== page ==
And now back to our regularly scheduled blog:
Publishers, of late under some pressure to explain their relevance in a brave new world of independent author publishers and a growing number of indie curious, have gone on record with lists of reasons why they still matter. Of course it could be pointed out—and has by a number of people—that if an industry as old and established as publishing has to explain why it's still relevant, chances are it's not and already knows or suspects it. The quest for relevance will occupy those publishers who have any hope of surviving the disruptive interference of digital publishing for some time to come. Those whom it eludes will chase it all the way to the unemployment line.
The fact is, the publishing industry as represented by the so-called "Big Six" is still relevant to people who dream of a big traditional publishing deal complete with a fat advance, generous royalties, a big first printing, bookstore shelf space, co-op advertising, a hard-working publicist pounding out press releases, and maybe a bookstore tour to kick off their career before they get back to work on the next book. In fact, this dream, much like the points of the leaked Hachette memo of late 2011, (expertly fisked here by Joe Konrath and Barry Eisler) outlining what publishers do for authors, belongs to a past century. The reality has changed out from under us, and many writers don't yet realize it. Of those who do, many don't know what to do about it.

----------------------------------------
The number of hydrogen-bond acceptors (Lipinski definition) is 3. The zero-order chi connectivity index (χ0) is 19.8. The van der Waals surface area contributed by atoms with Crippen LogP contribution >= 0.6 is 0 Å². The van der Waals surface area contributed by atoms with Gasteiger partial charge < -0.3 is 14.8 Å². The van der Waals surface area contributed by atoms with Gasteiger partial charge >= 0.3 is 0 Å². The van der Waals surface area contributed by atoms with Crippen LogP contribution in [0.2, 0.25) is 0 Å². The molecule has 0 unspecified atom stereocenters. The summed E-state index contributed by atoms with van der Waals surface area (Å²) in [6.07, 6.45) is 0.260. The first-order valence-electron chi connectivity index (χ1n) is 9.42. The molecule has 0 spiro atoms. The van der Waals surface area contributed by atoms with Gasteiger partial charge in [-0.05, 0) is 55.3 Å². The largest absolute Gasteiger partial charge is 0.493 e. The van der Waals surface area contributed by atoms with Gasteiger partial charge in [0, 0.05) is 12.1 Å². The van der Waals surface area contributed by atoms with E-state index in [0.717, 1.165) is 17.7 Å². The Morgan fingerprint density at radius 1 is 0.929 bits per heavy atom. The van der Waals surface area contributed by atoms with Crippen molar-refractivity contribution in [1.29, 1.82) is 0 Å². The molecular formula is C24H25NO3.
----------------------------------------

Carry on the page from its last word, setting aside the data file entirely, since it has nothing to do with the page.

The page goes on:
Or you could do it yourself...
There's another publishing industry in town, however; or I should say in all the towns, because new publishing, unlike the old, is not centered around one particular city. It's distributed in each author who has published her own book, or is getting ready to do so, or even (I see you out there! Yeah, you!) just considering sticking her toes in the water. And yes, before you ask and make me think up another subhead, there's work involved, and a bit of a learning curve, depending on how much of the work you'll do and how much you'll hire out. There's also fun, satisfaction, liberation, and flavors of control that authors haven't experienced since...well, maybe forever. Oh, and higher royalties. As in much higher.
Don't I need a publisher to tell me whether my book is good enough?